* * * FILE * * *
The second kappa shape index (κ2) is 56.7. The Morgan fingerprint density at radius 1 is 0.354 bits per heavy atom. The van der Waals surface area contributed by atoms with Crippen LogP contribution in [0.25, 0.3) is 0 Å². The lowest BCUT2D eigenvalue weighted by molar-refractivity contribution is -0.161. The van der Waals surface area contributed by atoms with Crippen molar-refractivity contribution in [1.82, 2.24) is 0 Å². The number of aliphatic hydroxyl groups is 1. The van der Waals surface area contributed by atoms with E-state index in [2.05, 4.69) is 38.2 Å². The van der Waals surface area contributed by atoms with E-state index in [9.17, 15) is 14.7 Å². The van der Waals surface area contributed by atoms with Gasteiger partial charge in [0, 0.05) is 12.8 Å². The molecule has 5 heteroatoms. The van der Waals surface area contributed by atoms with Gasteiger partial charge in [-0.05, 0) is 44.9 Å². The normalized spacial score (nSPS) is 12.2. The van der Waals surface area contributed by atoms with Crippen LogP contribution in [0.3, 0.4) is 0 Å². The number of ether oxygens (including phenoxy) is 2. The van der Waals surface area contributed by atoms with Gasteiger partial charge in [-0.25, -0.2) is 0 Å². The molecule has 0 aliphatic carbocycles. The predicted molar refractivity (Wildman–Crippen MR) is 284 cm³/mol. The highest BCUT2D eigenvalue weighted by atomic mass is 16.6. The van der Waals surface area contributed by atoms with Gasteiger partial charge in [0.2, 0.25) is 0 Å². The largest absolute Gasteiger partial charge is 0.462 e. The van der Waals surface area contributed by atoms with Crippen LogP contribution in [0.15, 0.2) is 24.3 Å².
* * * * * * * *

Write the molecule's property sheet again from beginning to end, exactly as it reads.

The second kappa shape index (κ2) is 56.7. The Morgan fingerprint density at radius 1 is 0.354 bits per heavy atom. The van der Waals surface area contributed by atoms with Crippen LogP contribution in [0.25, 0.3) is 0 Å². The lowest BCUT2D eigenvalue weighted by molar-refractivity contribution is -0.161. The van der Waals surface area contributed by atoms with Crippen molar-refractivity contribution in [1.82, 2.24) is 0 Å². The number of aliphatic hydroxyl groups is 1. The van der Waals surface area contributed by atoms with E-state index in [2.05, 4.69) is 38.2 Å². The van der Waals surface area contributed by atoms with E-state index in [9.17, 15) is 14.7 Å². The van der Waals surface area contributed by atoms with Gasteiger partial charge in [0, 0.05) is 12.8 Å². The molecule has 5 heteroatoms. The van der Waals surface area contributed by atoms with Gasteiger partial charge in [-0.05, 0) is 44.9 Å². The normalized spacial score (nSPS) is 12.2. The van der Waals surface area contributed by atoms with Crippen LogP contribution in [0.3, 0.4) is 0 Å². The number of ether oxygens (including phenoxy) is 2. The van der Waals surface area contributed by atoms with Gasteiger partial charge in [-0.25, -0.2) is 0 Å². The molecule has 0 aliphatic carbocycles. The predicted molar refractivity (Wildman–Crippen MR) is 284 cm³/mol. The highest BCUT2D eigenvalue weighted by atomic mass is 16.6. The van der Waals surface area contributed by atoms with Gasteiger partial charge in [0.2, 0.25) is 0 Å². The largest absolute Gasteiger partial charge is 0.462 e. The van der Waals surface area contributed by atoms with Crippen LogP contribution in [0.15, 0.2) is 24.3 Å².